The amount of money which parents spend for their children’s university entrance varies according to the level of the university. For a light industry or medical university in North Pyongan Province, for example, $400~500 is required. An agricultural university or college of education, seen as being one level below, require $200~300 according to established practice.

In the case of elite universities; Kim Il Sung University, Kimchaek University of Technology, Kim Hyong Jik College of Education and Pyongyang Foreign Language University, bribes could easily exceed $1,000. Since children of central and provincial officials, high-ranking military officers and foreign currency earning workers are concentrated in central universities; the bribery is increasing every year.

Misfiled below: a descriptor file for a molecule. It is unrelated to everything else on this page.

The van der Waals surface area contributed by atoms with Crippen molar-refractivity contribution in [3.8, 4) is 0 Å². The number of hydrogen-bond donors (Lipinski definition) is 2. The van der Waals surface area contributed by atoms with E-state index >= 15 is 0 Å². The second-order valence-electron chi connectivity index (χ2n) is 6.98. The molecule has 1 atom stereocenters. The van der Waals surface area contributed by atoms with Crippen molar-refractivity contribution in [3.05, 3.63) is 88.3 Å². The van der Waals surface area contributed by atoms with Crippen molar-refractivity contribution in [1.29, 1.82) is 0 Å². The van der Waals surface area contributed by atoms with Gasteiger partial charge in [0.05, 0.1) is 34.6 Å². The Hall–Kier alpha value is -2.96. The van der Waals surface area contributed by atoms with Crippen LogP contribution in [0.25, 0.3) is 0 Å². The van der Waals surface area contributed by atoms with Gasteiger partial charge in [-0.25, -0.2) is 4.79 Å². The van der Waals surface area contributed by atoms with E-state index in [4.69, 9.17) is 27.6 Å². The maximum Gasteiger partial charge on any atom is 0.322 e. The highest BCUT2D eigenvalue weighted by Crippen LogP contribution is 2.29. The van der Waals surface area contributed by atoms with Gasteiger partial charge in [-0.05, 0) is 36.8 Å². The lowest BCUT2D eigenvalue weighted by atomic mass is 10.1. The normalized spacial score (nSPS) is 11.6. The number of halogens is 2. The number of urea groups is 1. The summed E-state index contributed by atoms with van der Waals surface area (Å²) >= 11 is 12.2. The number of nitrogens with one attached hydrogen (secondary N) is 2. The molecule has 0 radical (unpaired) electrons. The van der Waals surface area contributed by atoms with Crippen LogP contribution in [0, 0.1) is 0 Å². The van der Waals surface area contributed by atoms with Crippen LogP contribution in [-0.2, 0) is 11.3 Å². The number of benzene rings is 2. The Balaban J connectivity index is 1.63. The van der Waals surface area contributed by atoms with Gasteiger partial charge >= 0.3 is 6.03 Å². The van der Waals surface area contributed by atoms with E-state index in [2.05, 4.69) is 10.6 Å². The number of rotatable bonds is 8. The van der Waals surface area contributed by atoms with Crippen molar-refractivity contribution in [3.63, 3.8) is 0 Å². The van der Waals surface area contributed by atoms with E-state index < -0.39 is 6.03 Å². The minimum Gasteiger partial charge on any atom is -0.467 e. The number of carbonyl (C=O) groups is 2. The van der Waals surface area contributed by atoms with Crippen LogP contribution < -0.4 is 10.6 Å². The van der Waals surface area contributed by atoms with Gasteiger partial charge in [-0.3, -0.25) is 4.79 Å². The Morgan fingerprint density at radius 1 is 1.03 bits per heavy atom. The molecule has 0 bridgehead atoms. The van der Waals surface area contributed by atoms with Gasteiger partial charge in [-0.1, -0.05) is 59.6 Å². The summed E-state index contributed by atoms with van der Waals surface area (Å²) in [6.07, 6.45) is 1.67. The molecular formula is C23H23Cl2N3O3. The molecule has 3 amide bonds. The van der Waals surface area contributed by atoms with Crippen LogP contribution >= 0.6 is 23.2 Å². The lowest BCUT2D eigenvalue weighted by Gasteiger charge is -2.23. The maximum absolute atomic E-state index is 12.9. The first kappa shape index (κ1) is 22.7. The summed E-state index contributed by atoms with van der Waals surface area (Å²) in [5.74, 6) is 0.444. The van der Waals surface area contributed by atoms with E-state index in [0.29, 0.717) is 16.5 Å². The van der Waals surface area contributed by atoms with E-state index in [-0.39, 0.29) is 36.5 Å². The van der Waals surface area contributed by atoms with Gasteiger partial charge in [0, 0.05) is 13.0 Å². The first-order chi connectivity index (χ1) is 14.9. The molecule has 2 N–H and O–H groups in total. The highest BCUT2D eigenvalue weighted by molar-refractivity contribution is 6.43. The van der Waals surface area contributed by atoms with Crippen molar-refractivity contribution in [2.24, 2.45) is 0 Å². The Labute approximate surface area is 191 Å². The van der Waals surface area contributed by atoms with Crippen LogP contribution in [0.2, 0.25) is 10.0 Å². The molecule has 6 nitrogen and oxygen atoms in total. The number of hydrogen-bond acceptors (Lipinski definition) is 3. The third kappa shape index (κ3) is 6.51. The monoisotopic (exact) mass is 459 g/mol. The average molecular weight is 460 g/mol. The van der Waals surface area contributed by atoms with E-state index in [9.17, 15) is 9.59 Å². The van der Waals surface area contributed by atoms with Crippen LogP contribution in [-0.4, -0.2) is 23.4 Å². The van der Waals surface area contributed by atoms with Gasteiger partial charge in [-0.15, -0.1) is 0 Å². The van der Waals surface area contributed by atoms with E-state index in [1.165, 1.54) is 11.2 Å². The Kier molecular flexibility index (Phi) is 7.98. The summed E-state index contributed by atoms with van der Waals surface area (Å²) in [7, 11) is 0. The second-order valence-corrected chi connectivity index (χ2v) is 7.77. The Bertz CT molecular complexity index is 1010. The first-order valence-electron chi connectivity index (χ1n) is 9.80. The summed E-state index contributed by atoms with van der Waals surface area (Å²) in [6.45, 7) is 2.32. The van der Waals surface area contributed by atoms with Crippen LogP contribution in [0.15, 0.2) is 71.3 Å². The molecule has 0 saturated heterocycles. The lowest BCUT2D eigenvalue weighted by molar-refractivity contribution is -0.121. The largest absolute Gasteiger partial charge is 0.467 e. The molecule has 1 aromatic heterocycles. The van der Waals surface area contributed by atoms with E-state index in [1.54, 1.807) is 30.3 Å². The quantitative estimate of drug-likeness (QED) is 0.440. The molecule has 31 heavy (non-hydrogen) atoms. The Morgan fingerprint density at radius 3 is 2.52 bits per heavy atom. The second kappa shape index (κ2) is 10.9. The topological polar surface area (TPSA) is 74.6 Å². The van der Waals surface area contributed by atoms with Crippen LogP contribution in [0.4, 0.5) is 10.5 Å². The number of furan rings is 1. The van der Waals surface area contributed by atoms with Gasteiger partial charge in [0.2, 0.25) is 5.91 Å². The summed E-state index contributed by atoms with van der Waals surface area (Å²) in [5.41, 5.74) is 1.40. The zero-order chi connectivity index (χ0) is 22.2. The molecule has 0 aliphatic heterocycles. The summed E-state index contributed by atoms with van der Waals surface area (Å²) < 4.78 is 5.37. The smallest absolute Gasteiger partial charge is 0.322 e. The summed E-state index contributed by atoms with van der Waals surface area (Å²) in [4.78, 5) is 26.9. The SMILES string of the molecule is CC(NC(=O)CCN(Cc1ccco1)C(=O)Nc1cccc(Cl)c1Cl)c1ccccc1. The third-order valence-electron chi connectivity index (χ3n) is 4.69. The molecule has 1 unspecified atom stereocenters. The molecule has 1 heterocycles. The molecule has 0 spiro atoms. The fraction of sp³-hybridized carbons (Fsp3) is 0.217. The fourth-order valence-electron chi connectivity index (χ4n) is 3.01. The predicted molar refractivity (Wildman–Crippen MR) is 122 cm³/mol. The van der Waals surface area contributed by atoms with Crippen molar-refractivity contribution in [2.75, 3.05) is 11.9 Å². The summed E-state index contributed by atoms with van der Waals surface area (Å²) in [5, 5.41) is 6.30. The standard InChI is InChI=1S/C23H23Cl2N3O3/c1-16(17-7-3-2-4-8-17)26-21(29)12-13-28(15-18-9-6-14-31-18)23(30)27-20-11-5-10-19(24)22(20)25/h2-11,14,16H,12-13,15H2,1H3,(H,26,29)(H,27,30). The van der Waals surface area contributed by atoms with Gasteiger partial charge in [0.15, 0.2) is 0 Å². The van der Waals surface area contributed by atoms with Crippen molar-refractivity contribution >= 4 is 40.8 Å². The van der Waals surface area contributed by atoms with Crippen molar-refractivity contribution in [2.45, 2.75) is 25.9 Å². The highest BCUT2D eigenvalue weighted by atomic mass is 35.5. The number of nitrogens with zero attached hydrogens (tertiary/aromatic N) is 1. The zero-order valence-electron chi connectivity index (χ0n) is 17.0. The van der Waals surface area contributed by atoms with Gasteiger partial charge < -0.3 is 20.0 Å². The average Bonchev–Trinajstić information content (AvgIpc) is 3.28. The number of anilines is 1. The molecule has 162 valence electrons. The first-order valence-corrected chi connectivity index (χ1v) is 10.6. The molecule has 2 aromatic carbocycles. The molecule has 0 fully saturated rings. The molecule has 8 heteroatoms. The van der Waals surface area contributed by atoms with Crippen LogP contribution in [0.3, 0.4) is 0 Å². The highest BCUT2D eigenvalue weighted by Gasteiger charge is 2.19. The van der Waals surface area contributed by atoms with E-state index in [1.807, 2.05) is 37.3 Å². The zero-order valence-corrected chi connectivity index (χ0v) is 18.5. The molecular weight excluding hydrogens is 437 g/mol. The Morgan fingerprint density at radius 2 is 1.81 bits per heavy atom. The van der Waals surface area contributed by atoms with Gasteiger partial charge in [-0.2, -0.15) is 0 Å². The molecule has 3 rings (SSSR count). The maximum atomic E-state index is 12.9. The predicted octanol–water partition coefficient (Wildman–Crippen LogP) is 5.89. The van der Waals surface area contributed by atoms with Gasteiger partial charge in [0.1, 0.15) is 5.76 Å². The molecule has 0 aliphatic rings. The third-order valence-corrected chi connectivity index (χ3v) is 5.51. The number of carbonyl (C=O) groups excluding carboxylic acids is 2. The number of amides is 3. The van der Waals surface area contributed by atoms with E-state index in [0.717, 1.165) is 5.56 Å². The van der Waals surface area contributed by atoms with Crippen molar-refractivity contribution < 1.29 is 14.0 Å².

‘Illegal trade’ between the person in charge of grading the exams and prospective students is also common. Prospective students let the person in charge know their examination number, and their scores are exaggerated during the grading process. Some will inform students of test questions so they can prepare in advance.

Thus it is that, unlike in South Korea, there is no solidarity between students on this day, no cheering squads at the school gates. In North Korea, there is not much left to cheer.